Here’s a snapshot of the latest agile trends that are affecting both the software development world, along with many other industries who are joining the Agile world.
Agile is a new, more flexible approach to management that aims to tackle projects in a massive system. It mostly involves breaking down big plans into small, manageable tasks, which are then tackled in short “sprints” or time frames. The entire process is built around four core values:
If you wish to apply agile this method into your own work flow or office, here are a few agile trends to look out for.
1. Agile Beyond IT
Agile methods were first developed with information technology (IT) departments in mind. The traditional workflow of an IT department is one that has people juggling multiple tasks and struggling to complete them within a short period of time, resulting in a lot of pressure and compromised quality. On the other hand, the Agile method puts more emphasis on producing deliverables that satisfy clients while being time-efficient.
However, plenty of project managers found that the foundations laid out by the Agile principles are applicable to many other departments, projects, and even simple tasks. As you will later see in this article, Agile is not really a methodology but a principle that revolves around the previously discussed four values. And as far as philosophy goes, it can be applied to anything.
2. Agile Leadership Roles
As agile trends affect more types of teams, there is an emphasis on defining the agile roles in specific work contexts. Compared to other strategies, there is no one true leader in an Agile-managed team. Instead, responsibility is divided into three roles:
Product manager: They’re the ones who set goals, adapt to changing requirements, and generally oversee the entire project.
Scrum Master: They’re the hands-on “leader” of the team and are in charge of monitoring individual tasks.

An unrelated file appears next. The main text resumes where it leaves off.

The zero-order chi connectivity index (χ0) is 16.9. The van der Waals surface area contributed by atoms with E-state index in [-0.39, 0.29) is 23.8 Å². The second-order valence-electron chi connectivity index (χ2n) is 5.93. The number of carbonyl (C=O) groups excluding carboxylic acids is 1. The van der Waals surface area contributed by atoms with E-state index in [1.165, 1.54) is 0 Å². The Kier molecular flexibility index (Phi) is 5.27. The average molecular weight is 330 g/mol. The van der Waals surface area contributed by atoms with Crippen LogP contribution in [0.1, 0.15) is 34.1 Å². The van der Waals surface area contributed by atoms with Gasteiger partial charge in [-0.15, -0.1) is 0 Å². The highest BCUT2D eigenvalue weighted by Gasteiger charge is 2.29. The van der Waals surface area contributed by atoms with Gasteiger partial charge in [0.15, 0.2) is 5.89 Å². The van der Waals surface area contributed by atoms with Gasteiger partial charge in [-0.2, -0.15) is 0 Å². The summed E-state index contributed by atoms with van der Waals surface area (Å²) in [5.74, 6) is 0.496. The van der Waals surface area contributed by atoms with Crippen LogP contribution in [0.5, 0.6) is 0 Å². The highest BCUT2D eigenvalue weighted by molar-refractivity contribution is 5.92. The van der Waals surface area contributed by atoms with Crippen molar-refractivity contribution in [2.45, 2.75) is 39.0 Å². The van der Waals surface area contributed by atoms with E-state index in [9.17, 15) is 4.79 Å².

Team Members: While not exactly a leadership role, they’re expected to be the “leader” of their own tasks and departments. Neither the product manager nor the scrum master directly interferes with their work.
The Agile method asserts that having the right people and division of labor ensures that everything moves fast and controlled.
However, SEO is an entire factory of moving parts, so an Agile approach can help professionals streamline their flow. Of the agile trends, this is one of the more interesting, as it’s an example of how agile project management is seeping into industries beyond software development.
Agile is easily one of the best and fastest way to scale. One way to do that is to follow the Scaled Agile Framework (SAFe). SAFe revolves around two things: iterative development and a lean manufacturing mindset. The former focuses on, once again, the main chunk of Agile: breaking down big ideas into smaller bits. Lean thinking emphasizes using fewer resources while ensuring its quality. SAFe is indeed that—a safe way to scale—since it pays more attention to the entire system rather than its parts. It’s there to identify any problems that come up in workflows, implementations, and overarching company strategies.
Project Management Institute – Agile Certified Professional (PMI-ACP)
SAFe 4 Scrum Master
All in all, there are nine main project methodologies in total: Scrum, Kanban, Scrumban, Lean, eXtreme Programming, Waterfall, PRINCE2, PMI’s PMBOK, and finally, Agile. Agile may be one of the top project management methods at the moment but it’s important to note that it’s far from perfect. For example, because requirements are only presented in time for its development, documentation is far less detailed.
In this case, you might want to construct your methodology with both Agile (for maximum productivity) and Waterfall (to focus on documentation). In fact, 89% of project professionals have said that they implement a hybrid of project management practices. This multifaceted approach could be one way to cover your bases in preparation for any new challenge a project may bring, but the best thing you can do is try until you find a method that is best for you and your team.
Megan Wright is an avid writer with a huge fascination for anything related to business and tech. In fact, when she’s not writing about them, she spends her time keeping up the latest trends and updates in the industry. Megan really isn’t sure where the interest started. But she hopes that her articles can somehow provide additional, readable insights to these otherwise convoluted topics.